Ukrainian forces have pulled off an extraordinary feat in holding off Russian forces for days, but President Vladimir Putin’s superior manpower and weaponry will likely triumph at a substantial cost to the autocratic leader and his people, experts told WHD News Digital.
“It is nothing short of remarkable what the Ukrainian military has accomplished,” said U.S. Army Gen. Jack Keane, who serves as chairman of the Institute for the Study of War.
“But I think despite the fierceness of the Ukrainian resistance, they are overmatched by the Russians, and the Russians will eventually prevail,” Keane predicted.
Ukrainian forces, which by some estimates are outnumbered by Russian troops two to one, have stalled the Kremlin’s advance on three of four avenues of approach.
A Ukrainian marine allegedly detonated explosives on a bridge to thwart Russia tanks from advancing toward Kyiv – even though he knew he could not flee the blast zone in time, according to a statement from the Ukrainian military.
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Russian soldiers have streamed into Ukraine from Belarus in the north toward Kyiv, from Crimea to the south toward Odesa, from Russia to the east toward Kharkiv and the Donbas region. The advance from Crimea is the only front where Russia has made progress, Keane said.
Russia has superior manpower
Russia had over 900,000 active military personnel and about 2 million reservists in 2020 compared to Ukraine’s 209,000 active military personnel and 900,000 reservists in the same year, according to the 2021 “Military Balance” report from the International Institute for Strategic Studies. Russia spent about $40 billion or about 4% of its GDP on defense, while Ukraine spent about $4 billion or 3% of GDP in 2020.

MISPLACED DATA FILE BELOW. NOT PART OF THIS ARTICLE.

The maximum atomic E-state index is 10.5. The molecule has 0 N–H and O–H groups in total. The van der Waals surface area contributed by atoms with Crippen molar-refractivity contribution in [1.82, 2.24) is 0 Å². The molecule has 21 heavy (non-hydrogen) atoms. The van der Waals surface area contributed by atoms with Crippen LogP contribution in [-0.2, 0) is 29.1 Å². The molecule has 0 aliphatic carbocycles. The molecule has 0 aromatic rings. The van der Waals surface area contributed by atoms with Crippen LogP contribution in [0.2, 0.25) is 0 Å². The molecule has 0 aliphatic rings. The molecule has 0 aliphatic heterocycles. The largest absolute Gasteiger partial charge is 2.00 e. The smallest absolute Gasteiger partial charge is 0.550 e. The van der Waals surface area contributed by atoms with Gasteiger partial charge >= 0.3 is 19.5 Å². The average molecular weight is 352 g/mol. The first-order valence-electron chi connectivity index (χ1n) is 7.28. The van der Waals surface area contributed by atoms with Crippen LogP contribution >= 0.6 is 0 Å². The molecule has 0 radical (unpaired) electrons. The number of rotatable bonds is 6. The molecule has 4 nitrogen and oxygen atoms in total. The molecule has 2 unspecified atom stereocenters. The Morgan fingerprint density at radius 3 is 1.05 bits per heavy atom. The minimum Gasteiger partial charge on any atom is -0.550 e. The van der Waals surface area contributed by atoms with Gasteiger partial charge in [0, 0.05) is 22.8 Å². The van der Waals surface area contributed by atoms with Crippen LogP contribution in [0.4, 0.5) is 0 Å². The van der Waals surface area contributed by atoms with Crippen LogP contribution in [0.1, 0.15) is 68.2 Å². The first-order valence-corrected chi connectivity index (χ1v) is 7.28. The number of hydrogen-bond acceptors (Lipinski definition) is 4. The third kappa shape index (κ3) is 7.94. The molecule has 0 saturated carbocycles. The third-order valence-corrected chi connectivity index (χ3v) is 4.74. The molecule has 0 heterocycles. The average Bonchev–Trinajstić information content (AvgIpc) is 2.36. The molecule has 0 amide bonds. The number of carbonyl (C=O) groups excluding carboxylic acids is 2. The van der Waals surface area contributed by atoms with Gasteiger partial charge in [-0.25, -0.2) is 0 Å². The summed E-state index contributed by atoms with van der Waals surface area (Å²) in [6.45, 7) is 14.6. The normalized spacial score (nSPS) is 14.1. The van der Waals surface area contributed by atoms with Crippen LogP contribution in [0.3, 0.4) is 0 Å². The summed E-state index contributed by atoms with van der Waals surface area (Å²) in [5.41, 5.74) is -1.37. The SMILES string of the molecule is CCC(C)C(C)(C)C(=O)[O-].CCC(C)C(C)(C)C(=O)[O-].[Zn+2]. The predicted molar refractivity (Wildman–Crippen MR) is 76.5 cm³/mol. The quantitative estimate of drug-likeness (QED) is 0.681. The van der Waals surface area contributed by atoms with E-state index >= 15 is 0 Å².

“It is significant that not a single population center has been captured after five nights and four days,” Keane said. He added that Russia still does not control the airspace and the supply lines feeding the offensive are running out of fuel, ammunition and water.
“If at some point [Putin] has to reduce Kyiv to rubble and kill thousands of civilians to take control of the government, that is what he will do because that is who he is,” said retired U.S. Army Gen. Jack Keane
The longer it takes for Russia to overtake Kyiv, the Ukraine government’s seat of power and the Kremlin’s main target, the more adverse the long-term outcome for Putin, the four-star general told WHD News Digital.
He called Putin’s offensive too “ambitious and complicated.”
Keane said it is clear from Putin’s campaign he is trying to reduce civilian casualties, but as the autocratic leader grows increasingly more frustrated, he may loosen his restraint. “If at some point he has to reduce Kyiv to rubble and kill thousands of civilians to take control of the government, that is what he will do because that is who he is,” he said.
Putin put down separatist uprisings in Chechnya with grotesque force, leveling cities and killing thousands of innocent civilians.
In Syria, Putin helped President Bashar Al-Assad retain power amid a civil uprising in 2011 by carpet-bombing whole villages and neighborhoods, killing thousands of innocent people. Russian forces used penetration bombs on underground hospitals, according to Keane.
Stiff Ukrainian resistance